Don’t Know How to Act in Case of Failures with Customers? Get Answers in the Interview with Roy Atkinson

Customer support agents often meet with problem clients and do not know how to act. The reasons for this may be the lack of the necessary qualities or experience in resolving conflict situations. In this case, the opinion of experts in the field of client support can give the necessary insights and hint at what skills should be developed to become successful in this area. Roy Atkinson is a person who can open secrets of avoiding conflicts and estimating team results in customer support.

Who is Roy Atkinson?

Roy Atkinson is an expert and one of the top influencers in the customer service and support industry, with a good reputation. His expertise has been featured by The Economist, Social Media Today, Computerworld, BizTech Magazine, and many others. He has contributed to books on Customer Service, Social Media, and IT Change Management.

We are confident that our conversation will be useful for our readers and they take a lot of useful insights and experts’ points of view and tips for themselves.

Valuable tips from Expert to avoid conflicts

Question: What are your top three pieces of advice to customer support agents?

Customers always need two kinds of support:

  • The answer to their question or solution to their problem.
  • Empathy – understanding of the emotion they are experiencing. Did they receive a special gift late in arriving? Did the item arrive broken? Is it not what they expected?

“Missing an important timeline or delivering a product or service that falls short of expectations generates negative emotions. A customer support rep cannot “fix” that, but can understand urgency and disappointment and act accordingly.”

Question: What do you do when you don’t know how to help a customer?

Some in the industry say you should never tell a customer “I don’t know.” I disagree. If you don’t know, tell the customer you don’t know, AND that you will find out and get the answer or assistance they need—and set a time. (“I’m not sure about that, but I will get you an answer by 3 PM.”) Then, get the answer or assistance. Do what you said you would do. If you can’t do it by 3 PM (or whatever time you set), let the customer know how long it will take. Deliver on your promise.
Roy Atkinson Interview Person

A conversation with Roy Atkinson, Senior Writer Analyst at HDI. Source

Question: What is your favorite strategy for avoiding conflict (both within a team and with customers)?

Conflict with customers should be avoided whenever possible. This does not mean that “the customer is always right” and should get whatever they want; it means that there are ways to de-escalate their demands. I learned from one of my bosses long ago that lowering your voice when a customer raises theirs is an excellent strategy. Learn how to speak softly when someone is shouting at you.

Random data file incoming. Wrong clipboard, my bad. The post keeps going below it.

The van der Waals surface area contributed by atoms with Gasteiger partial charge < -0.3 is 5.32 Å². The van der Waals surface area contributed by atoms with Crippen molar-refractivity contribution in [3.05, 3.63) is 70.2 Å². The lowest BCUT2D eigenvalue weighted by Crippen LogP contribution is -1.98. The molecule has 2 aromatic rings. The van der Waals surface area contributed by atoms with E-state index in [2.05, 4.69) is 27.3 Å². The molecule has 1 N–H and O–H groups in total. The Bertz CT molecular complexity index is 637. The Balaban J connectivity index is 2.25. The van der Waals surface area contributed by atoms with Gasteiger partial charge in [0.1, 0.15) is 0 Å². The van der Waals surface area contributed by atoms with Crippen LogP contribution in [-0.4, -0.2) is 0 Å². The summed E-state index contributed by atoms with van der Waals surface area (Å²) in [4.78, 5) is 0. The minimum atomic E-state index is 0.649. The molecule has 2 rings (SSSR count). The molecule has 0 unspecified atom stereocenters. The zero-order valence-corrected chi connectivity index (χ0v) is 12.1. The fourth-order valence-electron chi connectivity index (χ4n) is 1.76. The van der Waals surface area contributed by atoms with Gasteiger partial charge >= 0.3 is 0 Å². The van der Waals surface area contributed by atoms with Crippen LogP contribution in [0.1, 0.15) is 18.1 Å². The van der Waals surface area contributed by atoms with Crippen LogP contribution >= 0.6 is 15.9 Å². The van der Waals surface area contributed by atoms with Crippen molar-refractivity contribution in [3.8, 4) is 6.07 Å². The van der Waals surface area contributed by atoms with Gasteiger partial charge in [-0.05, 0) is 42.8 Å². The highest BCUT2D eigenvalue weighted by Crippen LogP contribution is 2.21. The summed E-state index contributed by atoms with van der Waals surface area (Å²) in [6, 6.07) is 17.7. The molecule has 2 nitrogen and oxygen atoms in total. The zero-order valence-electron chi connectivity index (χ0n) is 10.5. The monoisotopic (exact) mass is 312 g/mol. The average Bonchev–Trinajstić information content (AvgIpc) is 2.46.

Conflict within a team can be either destructive or constructive. Many times, disagreement can produce a new way to solve a problem. One of the classic phases of team formation is “Storming” – when there is conflict. The key is not to allow the conflict to become personal; it should always be about the issues or ideas, never about the people.

How to estimate team results?

Question: What do you think are essential KPIs that support teams should keep track of to succeed?

The most important metric in any support team is the one that measures the level of success, whether that is customer satisfaction (CSAT), customer advocacy (NPS®), or customer effort (CES). All other measures are secondary—which is not to say unimportant. Contact volume and handle time are the two most important factors in determining staffing levels, so they need to be measured for operational purposes.

As we have learned over the past few years, Employee Experience (EX) is incredibly important to good Customer Experience (CX). Therefore, measuring employee satisfaction and engagement are key. Do support staff have tight tools? Are they performing tasks suitable for their talents? Do they have good relationships with their workmates and managers? All of these are important.

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